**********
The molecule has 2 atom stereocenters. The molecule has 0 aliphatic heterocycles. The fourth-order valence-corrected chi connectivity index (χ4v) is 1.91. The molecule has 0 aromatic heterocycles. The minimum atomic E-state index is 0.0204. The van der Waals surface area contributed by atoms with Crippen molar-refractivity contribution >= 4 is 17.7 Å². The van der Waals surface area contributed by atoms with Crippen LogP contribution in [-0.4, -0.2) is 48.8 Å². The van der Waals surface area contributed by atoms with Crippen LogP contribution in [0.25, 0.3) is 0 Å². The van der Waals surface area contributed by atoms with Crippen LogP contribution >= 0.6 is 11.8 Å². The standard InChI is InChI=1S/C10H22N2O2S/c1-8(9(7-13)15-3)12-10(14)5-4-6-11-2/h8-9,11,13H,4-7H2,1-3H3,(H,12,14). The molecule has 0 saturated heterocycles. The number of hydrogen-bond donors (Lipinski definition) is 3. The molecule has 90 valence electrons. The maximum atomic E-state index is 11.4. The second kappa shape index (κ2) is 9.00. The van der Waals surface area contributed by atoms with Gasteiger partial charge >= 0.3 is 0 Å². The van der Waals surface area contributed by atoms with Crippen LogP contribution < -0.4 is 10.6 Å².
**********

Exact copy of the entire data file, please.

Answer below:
The molecule has 2 atom stereocenters. The molecule has 0 aliphatic heterocycles. The fourth-order valence-corrected chi connectivity index (χ4v) is 1.91. The molecule has 0 aromatic heterocycles. The minimum atomic E-state index is 0.0204. The van der Waals surface area contributed by atoms with Crippen molar-refractivity contribution >= 4 is 17.7 Å². The van der Waals surface area contributed by atoms with Crippen LogP contribution in [-0.4, -0.2) is 48.8 Å². The van der Waals surface area contributed by atoms with Crippen LogP contribution in [0.25, 0.3) is 0 Å². The van der Waals surface area contributed by atoms with Crippen LogP contribution >= 0.6 is 11.8 Å². The standard InChI is InChI=1S/C10H22N2O2S/c1-8(9(7-13)15-3)12-10(14)5-4-6-11-2/h8-9,11,13H,4-7H2,1-3H3,(H,12,14). The molecule has 0 saturated heterocycles. The number of hydrogen-bond donors (Lipinski definition) is 3. The molecule has 90 valence electrons. The maximum atomic E-state index is 11.4. The second kappa shape index (κ2) is 9.00. The van der Waals surface area contributed by atoms with Gasteiger partial charge >= 0.3 is 0 Å². The van der Waals surface area contributed by atoms with Crippen LogP contribution < -0.4 is 10.6 Å².